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The last thing I remember is a syringe worth of happy relaxing juice and a further syringe of general anaesthetic. After that, they stuck a needle in my ovaries, extracted the eggs and fed me a nice cocktail of morphine and paracetamol. I was back in my cubicle with a packet of biscuits and a nice cup of tea in no time and, am now back home, back in the corset and rejoicing in the fact stage two is pretty much done. Just have to drink three litres of liquid a day (tea doesn’t count sadly) to flush my system – and wait for that embryo call.

You’d think after all this ovarian stimulation, my body might get a day off. Sadly, the oncologist I met in the morning had other ideas. My ovaries may have been swollen with eggs today for baby-making brilliance but, as of tomorrow morning, they’re going to be shut down completely until August (part of fertility back-up plan part two). Tomorrow morning, a lovely nurse at the hospital will be popping an implant under my tummy skin to release a drug called Zoladex. This clever drug (released over the next four weeks, after which I will need another implant) is designed to send me into a fake menopause. Chemotherapy can’t kill something it thinks is already dead. While I can’t say going through the menopause twice (first time at 32 at the same time as chemo) is particularly attractive (just imagine the combined side effects), if someone gives you the chance to protect you’re ovaries, you’ve got to take it. I will be well-versed in hot flushes when the menopause happens for real, that’s for sure.

As well as putting my body through five Zoladex implants, there was one further drug-related revelation in oncology. It seems that because of the fact the cancer had spread beyond the breast and into tissue surrounding the lymph nodes, I will be taking the anti-oestrogen drug for 10 years rather than five. This means that the end of treatment will be 2024 at the earliest! The good news? We should be able to come off it to try for children before the 10 years is up. Sounds a bit like extreme family planning to me.

With the eggs out, the countdown to chemo is now on. April 2 is D-day (or destruction day) and 31 March the day when the PICC line goes in (meaning four months without blood test needles). Stage three is in sight at last.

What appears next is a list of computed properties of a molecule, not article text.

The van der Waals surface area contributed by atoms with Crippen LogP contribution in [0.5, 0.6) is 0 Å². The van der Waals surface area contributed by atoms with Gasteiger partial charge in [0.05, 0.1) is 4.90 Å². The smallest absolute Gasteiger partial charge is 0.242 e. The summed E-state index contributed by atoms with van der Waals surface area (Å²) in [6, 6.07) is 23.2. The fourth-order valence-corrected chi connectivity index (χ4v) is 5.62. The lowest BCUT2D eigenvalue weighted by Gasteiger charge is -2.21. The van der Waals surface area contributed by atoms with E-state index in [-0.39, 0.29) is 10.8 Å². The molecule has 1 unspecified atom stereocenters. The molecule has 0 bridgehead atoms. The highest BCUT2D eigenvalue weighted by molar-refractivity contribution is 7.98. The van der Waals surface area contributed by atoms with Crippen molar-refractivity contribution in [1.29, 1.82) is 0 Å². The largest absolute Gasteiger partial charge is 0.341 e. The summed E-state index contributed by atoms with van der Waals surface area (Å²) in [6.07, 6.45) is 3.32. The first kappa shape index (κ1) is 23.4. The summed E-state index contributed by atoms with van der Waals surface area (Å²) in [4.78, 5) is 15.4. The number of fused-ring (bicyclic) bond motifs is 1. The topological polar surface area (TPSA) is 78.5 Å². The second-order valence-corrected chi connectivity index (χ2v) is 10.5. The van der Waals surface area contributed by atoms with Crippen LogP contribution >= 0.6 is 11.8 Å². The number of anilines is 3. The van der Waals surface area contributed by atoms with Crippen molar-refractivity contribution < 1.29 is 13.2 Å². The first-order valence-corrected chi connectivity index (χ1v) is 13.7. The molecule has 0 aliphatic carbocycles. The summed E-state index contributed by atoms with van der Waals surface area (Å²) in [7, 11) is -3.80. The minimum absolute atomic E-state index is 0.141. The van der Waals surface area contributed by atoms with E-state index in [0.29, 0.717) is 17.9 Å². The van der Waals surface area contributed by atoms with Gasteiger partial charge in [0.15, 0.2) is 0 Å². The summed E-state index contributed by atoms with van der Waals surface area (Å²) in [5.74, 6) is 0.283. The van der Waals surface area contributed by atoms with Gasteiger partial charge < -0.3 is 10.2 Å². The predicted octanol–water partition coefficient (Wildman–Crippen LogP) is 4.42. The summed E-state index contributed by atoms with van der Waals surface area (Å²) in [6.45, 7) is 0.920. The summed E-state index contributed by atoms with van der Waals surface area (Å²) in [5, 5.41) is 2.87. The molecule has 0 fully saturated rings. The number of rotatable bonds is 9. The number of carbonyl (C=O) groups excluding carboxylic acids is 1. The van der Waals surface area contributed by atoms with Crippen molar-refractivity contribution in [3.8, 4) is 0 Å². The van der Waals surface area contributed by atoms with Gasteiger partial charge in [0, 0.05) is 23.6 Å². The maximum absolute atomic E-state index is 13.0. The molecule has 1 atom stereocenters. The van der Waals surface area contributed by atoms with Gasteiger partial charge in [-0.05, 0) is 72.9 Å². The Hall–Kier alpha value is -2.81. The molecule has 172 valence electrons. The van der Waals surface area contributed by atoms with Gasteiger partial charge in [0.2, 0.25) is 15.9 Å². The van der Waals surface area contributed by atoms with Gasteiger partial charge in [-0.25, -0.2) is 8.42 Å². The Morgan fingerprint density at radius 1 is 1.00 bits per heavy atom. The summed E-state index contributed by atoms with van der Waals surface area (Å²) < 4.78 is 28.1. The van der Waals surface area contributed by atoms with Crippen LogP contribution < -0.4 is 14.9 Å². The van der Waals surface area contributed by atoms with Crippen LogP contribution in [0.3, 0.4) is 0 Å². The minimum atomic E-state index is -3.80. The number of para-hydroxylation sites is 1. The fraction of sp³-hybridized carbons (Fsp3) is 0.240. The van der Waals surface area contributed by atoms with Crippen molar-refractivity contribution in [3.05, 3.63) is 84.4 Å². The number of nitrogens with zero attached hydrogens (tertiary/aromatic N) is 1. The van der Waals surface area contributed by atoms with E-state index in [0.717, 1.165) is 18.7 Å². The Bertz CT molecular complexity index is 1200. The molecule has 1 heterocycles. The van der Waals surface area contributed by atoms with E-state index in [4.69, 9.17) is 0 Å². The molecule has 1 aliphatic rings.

So, let’s hope we get those embryos in the freezer and let’s hope cancer doesn’t take another chunk out of my femininity. Having taken my boob, it’s already got its eyes on my hair!

Breast cancer lesson number five: If it’s all coming off, it’s time to start experimenting

Today was supposed to be a good hair day. Having booked a colour appointment for the first time in about seven years, I had planned to return to my blonder days (I confess to being one of those people who still writes ‘blonde’ to describe myself, when I am as mousy as they come) and discuss bridal hair styles.

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Let’s just say today didn’t quite go according to that plan! For those who know me well, I know what I like and I like what I know. I’m the girl who orders chicken tikka masala, special fried rice and a garlic naan because I fear the disappointment of trying something new. That includes my bob, which has been a friend to me these last six years.

Imagine my hairdresser’s surprise (lovely Jon, who is the amazing manager of Sean Hanna in Canary Wharf and has been cutting my hair for years), when I sat down this afternoon. He said: ‘same as usual?’ I said: ‘Not this time’.

Ok, so I haven’t gone pixie (that’s for the post-surgery, pre-chemo days in about six weeks time, so watch this space). What I have done is try a Michelle Williams look (as recommended by my lovely colleague Rachel) with the wind on my neck and my ears on show. For me, it’s bold. For those with short hair already, it’s not exactly radical. I appreciate I look nothing like Michelle Williams, but you get the picture. I think Duncan is going through an adjustment phase, but we both agree, it’s a good step towards the no-hair days!

Today wasn’t a good hair day. It was a great hair day. It was a day that taught me if you’ve got confidence and a smile, you have nothing to fear. Whatever the chemo days are going to throw at me, I’m ready.

You may take my hair (preferably starting with my leg hair), but you won’t take my spirit!